The attachment syntax (stolen from CSS pseudo-elements) lets you say that ‘for this style I’m going to have multiples of a symbolizer’. Cacadenik approached this problem differently - you had line-outline and line-inline - like preset attachments that gave you a few bonus symbolizers for specific purposes. Cascadenik now supports attachments, so there’s no real difference here.

The idea of the painter’s model not having a guaranteed order also affects how ordering in the language works:

#world {
    polygon-fill: #0f0;
    line-width: 2;
}
/* this has a different order in the rendering */
#world {
    line-width: 2;
    polygon-fill: #0f0;
}

Another big difference is that with the data model of maps, there is no nesting.

Nesting is essential in HTML & CSS - HTML is a document tree and we very often uses classes like p a to style links within paragraphs differently than links links in menus. Expressing this nesting is one of the major advantages of using LESS on top of CSS - instead of writing

#world {
    background: red;
}
#world .link {
    color: blue;
}

You can write

#world {
    background: red;
    &.link {
        color: blue;
    }
}

This leads to rather better code structuring. Since every object in Mapnik is an atom - it doesn’t contain anything else - we use LESS’s nesting exclusively for combination and drop some of its syntax.

#world {
    background-color: red;
    .link {
        line-color: blue;
    }
}

Turns into

#world {
    background-color: red;
}
#world.link {
    line-color: blue;
}

Note the lack of the space between #world and .link - it’s combination, not nesting.

Evolution

A lot has changed with CartoCSS over its life. One of the biggest changes was improving versioning with Mapnik: both CartoCSS and Mapnik have versions, and the CartoCSS compiler can take a Mapnik version and compile (and verify) to it.

A few scattered changes:

Carto acquired nicer ways of handling fields in datasources from Mapnik: what used to be text-name: "[FOO]" can now be text-name: [FOO], and using expressions like marker-width: [FOO] can easily also support marker-width: [FOO] * 2. This is actually kind of an insane change, because it needs to push expressions back into Mapnik, and can’t do this purely. You can use variables, like marker-width: [FOO] * @scale, and CartoCSS does the right thing.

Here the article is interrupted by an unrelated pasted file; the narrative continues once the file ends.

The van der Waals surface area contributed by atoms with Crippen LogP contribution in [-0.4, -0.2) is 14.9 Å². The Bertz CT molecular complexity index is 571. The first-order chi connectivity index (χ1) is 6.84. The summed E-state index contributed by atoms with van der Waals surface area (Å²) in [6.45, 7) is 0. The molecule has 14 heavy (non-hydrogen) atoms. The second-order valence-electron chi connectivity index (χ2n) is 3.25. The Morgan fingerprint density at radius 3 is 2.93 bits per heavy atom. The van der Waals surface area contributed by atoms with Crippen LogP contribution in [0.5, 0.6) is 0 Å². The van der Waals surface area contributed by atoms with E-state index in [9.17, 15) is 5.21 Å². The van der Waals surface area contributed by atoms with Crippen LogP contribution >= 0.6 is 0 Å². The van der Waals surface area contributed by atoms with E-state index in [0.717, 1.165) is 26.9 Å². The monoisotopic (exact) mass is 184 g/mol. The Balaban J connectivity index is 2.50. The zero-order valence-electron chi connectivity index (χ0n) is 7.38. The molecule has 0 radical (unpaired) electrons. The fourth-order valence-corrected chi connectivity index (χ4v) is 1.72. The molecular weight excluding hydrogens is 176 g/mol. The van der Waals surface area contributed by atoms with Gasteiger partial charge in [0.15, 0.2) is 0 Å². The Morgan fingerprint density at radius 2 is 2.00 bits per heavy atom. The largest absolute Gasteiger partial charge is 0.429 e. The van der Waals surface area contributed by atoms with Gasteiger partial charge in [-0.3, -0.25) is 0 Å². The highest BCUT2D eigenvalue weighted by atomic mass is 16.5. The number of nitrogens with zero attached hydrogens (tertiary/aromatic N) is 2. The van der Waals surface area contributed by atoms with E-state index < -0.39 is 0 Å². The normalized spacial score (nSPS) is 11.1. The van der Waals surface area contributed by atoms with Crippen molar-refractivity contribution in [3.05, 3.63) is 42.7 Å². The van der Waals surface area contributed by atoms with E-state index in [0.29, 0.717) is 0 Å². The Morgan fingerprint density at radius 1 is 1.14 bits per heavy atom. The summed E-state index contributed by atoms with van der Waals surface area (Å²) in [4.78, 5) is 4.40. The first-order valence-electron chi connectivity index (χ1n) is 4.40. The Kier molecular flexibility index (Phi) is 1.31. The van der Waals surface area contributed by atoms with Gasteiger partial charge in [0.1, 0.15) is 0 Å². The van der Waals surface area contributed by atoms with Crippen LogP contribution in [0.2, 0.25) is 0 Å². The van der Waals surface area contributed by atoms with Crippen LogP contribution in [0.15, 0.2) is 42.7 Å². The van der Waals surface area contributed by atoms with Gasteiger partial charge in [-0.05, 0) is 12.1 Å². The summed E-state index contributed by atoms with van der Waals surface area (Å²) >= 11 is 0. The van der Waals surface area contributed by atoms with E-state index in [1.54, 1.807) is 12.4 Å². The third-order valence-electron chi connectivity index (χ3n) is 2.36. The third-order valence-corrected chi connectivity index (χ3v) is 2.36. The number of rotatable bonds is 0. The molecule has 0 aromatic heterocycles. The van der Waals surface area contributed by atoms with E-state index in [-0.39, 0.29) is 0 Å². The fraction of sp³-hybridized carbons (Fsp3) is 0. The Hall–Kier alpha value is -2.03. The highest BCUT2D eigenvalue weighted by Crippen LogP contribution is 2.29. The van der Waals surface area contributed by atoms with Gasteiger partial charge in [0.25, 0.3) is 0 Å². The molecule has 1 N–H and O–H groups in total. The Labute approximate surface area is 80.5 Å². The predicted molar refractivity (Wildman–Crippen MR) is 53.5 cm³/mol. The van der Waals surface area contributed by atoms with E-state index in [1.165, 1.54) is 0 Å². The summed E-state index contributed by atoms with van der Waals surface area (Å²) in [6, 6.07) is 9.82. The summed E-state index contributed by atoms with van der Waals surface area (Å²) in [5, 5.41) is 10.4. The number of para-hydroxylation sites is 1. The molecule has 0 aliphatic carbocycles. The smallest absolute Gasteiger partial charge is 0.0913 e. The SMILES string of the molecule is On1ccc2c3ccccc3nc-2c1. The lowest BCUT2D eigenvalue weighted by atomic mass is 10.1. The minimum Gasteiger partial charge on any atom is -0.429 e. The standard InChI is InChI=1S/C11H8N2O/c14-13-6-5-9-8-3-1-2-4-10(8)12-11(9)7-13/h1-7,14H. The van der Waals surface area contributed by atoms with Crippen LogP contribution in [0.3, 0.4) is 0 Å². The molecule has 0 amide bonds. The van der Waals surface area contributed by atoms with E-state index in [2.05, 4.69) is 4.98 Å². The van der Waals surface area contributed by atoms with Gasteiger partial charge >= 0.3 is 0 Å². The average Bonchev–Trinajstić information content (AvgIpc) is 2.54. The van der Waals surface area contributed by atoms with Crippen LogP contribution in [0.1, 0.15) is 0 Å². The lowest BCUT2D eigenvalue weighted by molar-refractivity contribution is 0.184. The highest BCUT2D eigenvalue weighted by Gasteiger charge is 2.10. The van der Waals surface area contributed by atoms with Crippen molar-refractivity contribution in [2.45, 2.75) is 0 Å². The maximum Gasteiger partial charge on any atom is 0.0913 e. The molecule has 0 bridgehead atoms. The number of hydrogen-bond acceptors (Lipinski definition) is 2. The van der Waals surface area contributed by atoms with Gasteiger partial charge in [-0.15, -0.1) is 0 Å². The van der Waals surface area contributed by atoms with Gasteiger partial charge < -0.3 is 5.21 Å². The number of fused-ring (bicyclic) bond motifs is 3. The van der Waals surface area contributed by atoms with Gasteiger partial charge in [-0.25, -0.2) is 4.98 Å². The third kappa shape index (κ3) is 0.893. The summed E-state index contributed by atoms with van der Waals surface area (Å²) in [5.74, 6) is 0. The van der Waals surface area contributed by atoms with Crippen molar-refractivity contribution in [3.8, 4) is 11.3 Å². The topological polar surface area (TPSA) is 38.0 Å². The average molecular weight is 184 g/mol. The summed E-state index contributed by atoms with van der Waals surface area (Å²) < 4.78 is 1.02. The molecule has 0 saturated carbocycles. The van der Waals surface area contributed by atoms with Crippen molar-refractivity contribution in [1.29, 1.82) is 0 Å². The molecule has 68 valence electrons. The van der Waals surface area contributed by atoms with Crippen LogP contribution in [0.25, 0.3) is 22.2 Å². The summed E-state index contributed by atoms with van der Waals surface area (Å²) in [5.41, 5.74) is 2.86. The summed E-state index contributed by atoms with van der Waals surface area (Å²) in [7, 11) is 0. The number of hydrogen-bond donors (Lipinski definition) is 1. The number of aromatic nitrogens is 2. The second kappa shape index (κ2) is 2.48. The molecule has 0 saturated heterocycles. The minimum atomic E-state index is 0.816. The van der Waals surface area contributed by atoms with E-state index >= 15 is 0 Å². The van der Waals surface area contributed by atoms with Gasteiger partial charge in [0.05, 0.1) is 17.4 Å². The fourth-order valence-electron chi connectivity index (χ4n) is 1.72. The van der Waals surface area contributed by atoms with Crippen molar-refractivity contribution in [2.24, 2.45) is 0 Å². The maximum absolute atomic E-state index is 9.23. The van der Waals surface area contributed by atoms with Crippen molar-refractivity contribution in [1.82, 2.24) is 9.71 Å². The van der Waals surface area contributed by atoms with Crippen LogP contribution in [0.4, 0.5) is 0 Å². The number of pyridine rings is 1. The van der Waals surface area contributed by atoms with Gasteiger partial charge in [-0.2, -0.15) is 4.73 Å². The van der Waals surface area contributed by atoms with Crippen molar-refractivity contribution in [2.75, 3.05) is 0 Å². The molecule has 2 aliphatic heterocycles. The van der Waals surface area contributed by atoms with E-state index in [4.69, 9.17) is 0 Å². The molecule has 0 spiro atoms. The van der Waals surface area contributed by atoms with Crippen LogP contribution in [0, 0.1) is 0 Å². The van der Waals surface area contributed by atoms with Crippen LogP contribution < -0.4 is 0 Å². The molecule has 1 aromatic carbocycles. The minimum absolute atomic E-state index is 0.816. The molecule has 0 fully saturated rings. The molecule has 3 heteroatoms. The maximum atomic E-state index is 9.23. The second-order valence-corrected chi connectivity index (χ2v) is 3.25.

‘Instances’ were added by Konstantin and allow you to do:

#roads {
  casing/line-width: 6;
  casing/line-color: #333;
  line-width: 4;
  line-color: #666;
  }

Instead of classic casings, in which one layer of casings displays under all centerlines, this will show a casing under each line, possibly overlapping with another line underneath.

FontSets are a cool Mapnik features that we support like

text-face-name: "Georgia Regular", "Arial Italic";

Behind the scenes this is intelligent; if a lot of rules use the same list of fonts, CartoCSS does its best to condense all of the generated XML fontsets into one reference.

MapCSS

Cascadenik is, as far as I know, the first CSS-like map styling language - aka ‘the grandaddy’.

MapCSS is used by the OpenStreetMap project in quite a few places - Potlatch 2, JOSM, and an in-browser renderer called Kothic JS. The main difference of MapCSS is that it is relatively data-specific - while CartoCSS targets any relational datasource with key=value pairs that can be filtered upon, MapCSS is very specific to the OSM data model:

  • You refer to OSM data types like way, node, and relation rather than tables or datasources.
  • Filter syntax supports tagging like way[highway=primary]
  • There are a few features like eval() and z-index that are implementation-specific.

The Future in Browsers

There are scattered attempts at supporting CartoCSS in-browser - the furthest advanced being Vizzuality’s Vecnik project.

While my heart immediately wanted to just go straight CSS and used SVG for maps, this doesn’t seem to be a viable option - given that SVG mainly uses the same rendering model as HTML (with odd exclusions like no z-indexes), it’s very difficult to render complex scenes without lots of elements and hacks. It’s no wonder that the only viable vector street maps in browsers - Google’s MapsGL - use a ‘proprietary’ renderer based on WebGL instead of 2D Canvas or SVG.

But, for simple maps SVG and CSS can cut it - as they do in the iD editor project I’ve been recently working on.

The Future Elsewhere

Together with Stamen, Google, OpenGeo, and some community members I’ve met to talk about what to do about a cascading style sheet language for more common maps. Besides CartoCSS, there are scattered smaller languages and then a few common but unliked languages like SLD.

It’s going to be difficult - CartoCSS is made to support everything that Mapnik supports - to expose its full power, and to make a ‘subset’ that works with everything will be difficult to communicate, just as CSS has had a terrible struggle with vendor prefixes.

But, it’s a worthwhile goal and will happen. It will be especially interesting to think of CartoCSS as a simple language that can be generated, or as the source of a much simpler subset. As far as its future with Mapnik, carto-parser is an incredible effort to do native parsing - so we can drop the node.js requirement for people who want stylesheet-ed maps in Mapnik.